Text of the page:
"He cemented himself with the way he pitched," Bowa said of Nola, who ranked 20th among big-league starters with a 3.54 ERA last season. "And you didn't even see the real Eickhoff. I think there was something bothering him and he tried to pitch through it. I don't think it was anything major. He's a bulldog, man. I'd fight for Eickhoff and Nola every day of the week. I like their demeanor, their attitude, their intensity."

Bowa didn't mince words when talking about third baseman Maikel Franco and starting pitcher Vince Velasquez, two big talents that need to do more.

"It's time," Bowa said, plainly. "It's just time. These are two guys that mean a lot to this team. Stuff-wise, Vinny should pitch good this year."

Bowa loves the addition of first baseman Carlos Santana, a selective hitter who produces runs. He was impressed with the late-season work of relievers Adam Morgan and Luis Garcia and thinks the confidence they gained will fuel strong seasons. He believes the team will respond well to new manager Gabe Kapler's energy.

"If you play .500 baseball going into the middle of August," Bowa said. "There's so much parity in baseball, you catch lightning in a bottle, watch out."

Bowa is happy to still be around the game and the Phillies. The change in role agrees with him.

"I've had a charmed life," he said. "And to be honest, I wasn't in love with the travel anymore."

He remains proud of the Phillies' second half last year. The team went 38-38 in its final 76 games.

"People sort of dismiss that," Bowa said. "But the fact is, it's very easy to fold up shop when you're buried at the All-Star break. It's a credit to Pete and the guys that played, they never quit. They played hard.

"I think this organization, if you look at the second half when Pete left, it's a lot better than when he took over.

"The stars are aligning. Things are really looking up."

Phillies committed to rebuild, won't go for quick fixes

Phillies committed to rebuild, won't go for quick fixes

CLEARWATER, Fla. — The Phillies upgraded their bullpen this winter with the signings of Pat Neshek and Tommy Hunter.

They bettered their offense with the signing of Carlos Santana, the injection of J.P. Crawford’s on-base percentage. And a full season of Rhys Hoskins won’t hurt.

The glaring area of need for this team remains the starting pitching rotation.

The team added to its inventory of starters when it signed veteran right-hander Drew Hutchison to a minor-league contract on Thursday. The former Toronto Blue Jay will join a long list of candidates to win a spot at the back end of the rotation.

“It’s a good depth move for us but it doesn't end our search for additional starting pitching,” general manager Matt Klentak said.

Klentak had been looking to add starting pitching all winter. There is enough of it available as Jake Arrieta, Alex Cobb, Lance Lynn and others remain on the slow-moving free-agent market.

Arrieta is a former National League Cy Young award winner, but the time does not seem right for this rebuilding team to make a run at him. The right-hander will pitch at 32 this season and is said to be seeking a deal of six years or more. Length of contract is a serious consideration for this team. When Santana hit the free-agent market in November, he was said to be seeking a six- or seven-year deal. The Phils had no stomach for that. When he came down to three years, they pounced.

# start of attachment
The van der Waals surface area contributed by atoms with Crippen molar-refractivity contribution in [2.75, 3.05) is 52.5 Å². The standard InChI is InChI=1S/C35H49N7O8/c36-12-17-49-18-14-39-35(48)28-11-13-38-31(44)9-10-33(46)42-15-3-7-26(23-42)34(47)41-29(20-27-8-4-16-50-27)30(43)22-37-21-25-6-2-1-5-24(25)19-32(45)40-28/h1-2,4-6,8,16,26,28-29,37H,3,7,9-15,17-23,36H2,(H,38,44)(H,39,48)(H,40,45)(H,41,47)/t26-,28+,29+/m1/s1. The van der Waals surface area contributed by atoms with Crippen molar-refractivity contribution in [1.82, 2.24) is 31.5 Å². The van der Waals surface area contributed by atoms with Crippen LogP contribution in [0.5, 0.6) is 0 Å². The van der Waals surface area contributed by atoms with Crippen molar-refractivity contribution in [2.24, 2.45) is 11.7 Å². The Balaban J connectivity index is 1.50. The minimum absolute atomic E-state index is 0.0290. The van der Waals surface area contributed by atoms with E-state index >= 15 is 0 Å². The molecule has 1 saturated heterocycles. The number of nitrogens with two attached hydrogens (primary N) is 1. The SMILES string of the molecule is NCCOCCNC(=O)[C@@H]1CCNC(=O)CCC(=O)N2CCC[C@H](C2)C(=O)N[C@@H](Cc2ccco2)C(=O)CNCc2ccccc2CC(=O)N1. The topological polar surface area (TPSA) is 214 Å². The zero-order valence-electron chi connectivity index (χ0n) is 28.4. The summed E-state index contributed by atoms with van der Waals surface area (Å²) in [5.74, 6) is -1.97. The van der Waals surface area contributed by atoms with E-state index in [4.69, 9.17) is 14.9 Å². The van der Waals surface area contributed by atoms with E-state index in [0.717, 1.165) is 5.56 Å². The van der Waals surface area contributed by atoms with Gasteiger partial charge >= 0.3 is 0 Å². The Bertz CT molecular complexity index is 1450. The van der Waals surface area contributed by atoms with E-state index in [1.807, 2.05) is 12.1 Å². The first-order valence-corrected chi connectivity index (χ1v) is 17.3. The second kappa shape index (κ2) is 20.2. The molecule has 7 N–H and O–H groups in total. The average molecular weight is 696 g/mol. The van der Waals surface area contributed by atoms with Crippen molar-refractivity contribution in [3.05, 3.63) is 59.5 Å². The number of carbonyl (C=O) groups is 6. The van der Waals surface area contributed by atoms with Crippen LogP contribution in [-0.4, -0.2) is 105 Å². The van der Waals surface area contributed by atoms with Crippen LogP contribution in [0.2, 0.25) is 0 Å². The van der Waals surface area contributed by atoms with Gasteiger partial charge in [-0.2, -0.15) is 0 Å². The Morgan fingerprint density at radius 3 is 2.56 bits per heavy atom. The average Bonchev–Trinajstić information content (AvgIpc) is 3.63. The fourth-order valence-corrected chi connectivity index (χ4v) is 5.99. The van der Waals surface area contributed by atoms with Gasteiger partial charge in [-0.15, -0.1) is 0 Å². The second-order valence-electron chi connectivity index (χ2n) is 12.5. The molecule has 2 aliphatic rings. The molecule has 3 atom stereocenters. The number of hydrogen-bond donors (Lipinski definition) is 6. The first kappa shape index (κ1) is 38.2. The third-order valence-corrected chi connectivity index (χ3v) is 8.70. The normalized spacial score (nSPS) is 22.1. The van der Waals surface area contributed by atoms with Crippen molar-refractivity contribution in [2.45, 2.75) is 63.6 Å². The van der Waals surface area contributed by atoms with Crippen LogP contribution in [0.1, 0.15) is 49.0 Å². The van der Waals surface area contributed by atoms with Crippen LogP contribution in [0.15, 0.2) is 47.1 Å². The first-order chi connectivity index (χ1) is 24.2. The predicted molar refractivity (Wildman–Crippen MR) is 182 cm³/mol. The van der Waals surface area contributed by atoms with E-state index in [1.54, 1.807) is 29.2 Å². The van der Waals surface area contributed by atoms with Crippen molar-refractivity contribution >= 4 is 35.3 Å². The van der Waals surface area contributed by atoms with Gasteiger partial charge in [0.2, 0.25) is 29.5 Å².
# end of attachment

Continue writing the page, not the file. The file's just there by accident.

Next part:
If the (length of) contract demands of the remaining free agents come down, the Phillies could add another pitcher in the coming weeks. If they don’t, Klentak is comfortable with the group that has been assembled.

“We’re open to adding a starter if it makes sense for us, but even if we don’t, we are confident that this starting pitching group is going to take a step forward because they are really talented and they’re healthy,” Klentak said. “We’re watching them here and they look great.

“The starting pitching market being as slow to develop as it has been has allowed us to get to Clearwater and watch our guys and evaluate them and see the look in their eye and see the electricity in their pitches and regain that confidence in our young starting pitching.”

Aaron Nola lines up to start on opening day. Jerad Eickhoff and Vince Velasquez will be in the rotation. Nick Pivetta seems to have a good shot after making 25 starts last season. Ben Lively made a good showing last year. He’s a tough competitor and will make a strong run at winning a spot, but so will Zach Eflin, Jake Thompson, Mark Leiter, Tom Eshelman and Hutchison.

As much as new manager Gabe Kapler would love a top starter dropped in his lap, he, like his bosses, remains committed to the development process that has gone hand in hand with this rebuild.

“You’re always looking to upgrade,” he said. “But there has to be a balance. If you bring in someone, a young arm might not get an opportunity.”

Not long ago, the Phillies had some of the top payrolls in the game. From 2012 to 2014, they spent over a half-billion on payroll (only the Yankees and Dodgers spent more in the time) and did not make the playoffs in any of those seasons. That led to the current rebuild, which has been marked by disciplined roster construction.

“We’re open to anything,” Klentak said. “But the dollars and the years and the player fit would have to be right. We’re not going to compromise on our evaluation and where we see the franchise right now. We’re not going to do something that doesn’t make sense for this organization."

That will continue.

“We’ve gone through this rebuild and acknowledged that it was going to be painful for a few years," Klentak said. "It has been. We’re not going to do anything to compromise the future of that. We’re going to continue to do this right. If there’s something that makes sense, I know the owners will support it economically. It’s up to us to bring that to them if we see fit. And if we don’t, we’re excited about the group we have here. We have ways we think we’re going to help this group continue to improve. Either way, it’s going to be a fun year.”